Navigating Knowledge Frameworks at the Intercultural Interface

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Joe Citizen


As we emerge not altogether unscathed in 2022 into what optimistically might be called a postpandemic world, we are confronted by the pressing need to address global and climate instabilities against a general backdrop of complexity. Potential solutions must be balanced against environmental and societal concerns that cannot take for granted that any system is somehow isolated. Here then is the crux of new materialist and post-humanist approaches – a shift “away from Kant”1 and away it seems, from humancentric understandings of who, or what, has agency in the world.

Despite acknowledging the agencies of non-human others, such as electrical grids2 and quantum entanglement,3 or proposing new speculative realist frameworks by which to engage with such agentic capacities,4 finding workable solutions within such dynamics remains stubbornly difficult. What does become clear, at least, is that these Eurocentric traditions, arising from the European Enlightenment project, have not served the environment particularly well. Newtonian physics can no longer claim mastery over the tangible world through recourse to universal laws acting in isolation, and liberal humanism is revealed to be underpinned by Eurocentric cultural traditions of human exceptionalism and the rights of the individual exceeding the rights of the collective. As I have argued elsewhere,5 such traditions within the European imaginary arise from Judeo-Christian notions of dominion over the nonhuman and are reinforced by successive bifurcations between nature and culture through Plato/Aristotle-Descartes-Kant metaphysical trajectories.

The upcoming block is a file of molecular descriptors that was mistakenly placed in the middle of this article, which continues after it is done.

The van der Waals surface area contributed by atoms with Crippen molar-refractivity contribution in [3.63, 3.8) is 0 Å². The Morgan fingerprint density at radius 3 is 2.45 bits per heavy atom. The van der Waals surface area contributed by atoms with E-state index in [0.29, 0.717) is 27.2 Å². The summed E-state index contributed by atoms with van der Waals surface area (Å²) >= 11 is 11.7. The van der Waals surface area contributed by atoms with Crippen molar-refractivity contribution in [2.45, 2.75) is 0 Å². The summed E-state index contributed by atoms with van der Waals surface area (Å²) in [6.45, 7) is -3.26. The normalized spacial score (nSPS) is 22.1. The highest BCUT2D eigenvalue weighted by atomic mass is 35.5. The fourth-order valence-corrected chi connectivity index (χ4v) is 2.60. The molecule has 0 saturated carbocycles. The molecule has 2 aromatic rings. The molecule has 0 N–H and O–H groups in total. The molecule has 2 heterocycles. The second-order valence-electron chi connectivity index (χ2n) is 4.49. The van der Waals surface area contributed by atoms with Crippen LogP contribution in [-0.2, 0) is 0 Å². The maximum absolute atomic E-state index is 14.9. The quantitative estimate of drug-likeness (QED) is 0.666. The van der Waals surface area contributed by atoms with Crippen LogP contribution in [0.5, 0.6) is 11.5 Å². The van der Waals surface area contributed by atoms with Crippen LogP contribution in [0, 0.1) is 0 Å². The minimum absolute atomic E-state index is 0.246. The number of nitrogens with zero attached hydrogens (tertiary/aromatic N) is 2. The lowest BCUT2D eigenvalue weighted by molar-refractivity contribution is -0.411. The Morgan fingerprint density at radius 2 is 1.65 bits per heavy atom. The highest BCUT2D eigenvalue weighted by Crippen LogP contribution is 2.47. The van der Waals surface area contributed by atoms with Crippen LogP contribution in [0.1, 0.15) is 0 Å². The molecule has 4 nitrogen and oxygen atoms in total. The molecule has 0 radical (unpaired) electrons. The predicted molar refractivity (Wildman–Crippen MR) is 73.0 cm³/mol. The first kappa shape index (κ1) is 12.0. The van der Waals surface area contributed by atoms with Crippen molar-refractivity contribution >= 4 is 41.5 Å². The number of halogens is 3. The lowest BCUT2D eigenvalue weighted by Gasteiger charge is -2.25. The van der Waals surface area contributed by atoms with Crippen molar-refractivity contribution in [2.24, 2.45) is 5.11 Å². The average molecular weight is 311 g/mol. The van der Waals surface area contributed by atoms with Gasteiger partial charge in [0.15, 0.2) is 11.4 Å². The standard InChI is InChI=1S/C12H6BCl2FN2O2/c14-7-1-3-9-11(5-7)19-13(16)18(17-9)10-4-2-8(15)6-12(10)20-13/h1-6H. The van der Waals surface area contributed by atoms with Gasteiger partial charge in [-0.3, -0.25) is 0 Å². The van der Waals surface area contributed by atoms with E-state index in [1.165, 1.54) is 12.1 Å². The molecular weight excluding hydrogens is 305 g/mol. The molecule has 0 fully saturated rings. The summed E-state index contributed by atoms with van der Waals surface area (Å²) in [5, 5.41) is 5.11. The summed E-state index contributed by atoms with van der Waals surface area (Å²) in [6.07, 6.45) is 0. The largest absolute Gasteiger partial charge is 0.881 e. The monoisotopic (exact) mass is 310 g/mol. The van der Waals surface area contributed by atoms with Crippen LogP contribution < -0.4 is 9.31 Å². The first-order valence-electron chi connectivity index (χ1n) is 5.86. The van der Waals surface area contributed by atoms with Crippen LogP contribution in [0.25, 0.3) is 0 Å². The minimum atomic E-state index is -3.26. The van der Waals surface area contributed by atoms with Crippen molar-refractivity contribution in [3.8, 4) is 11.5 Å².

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Author Biography

Joe Citizen, Wintec, Te Pūkenga

Dr Joe Citizen (PhD, AUT). I am a collaborative, practice-led creative-arts researcher. I am mainly interested in speculative metaphysics located at the intercultural hyphen space and how this applies to identifying potential synergies and parallels between Māori and Pākehā ways of knowing and being. I am particularly interested in relational emergence, which I explore through the creation of immersive interactive installations, using sound, lighting and transcoded data from environmental sensors.
My work is relevant to the fields of Māori–Pākehā relations, post-humanist and new materialist critique, aesthetics and contemporary digital theory. For further information, please contact me: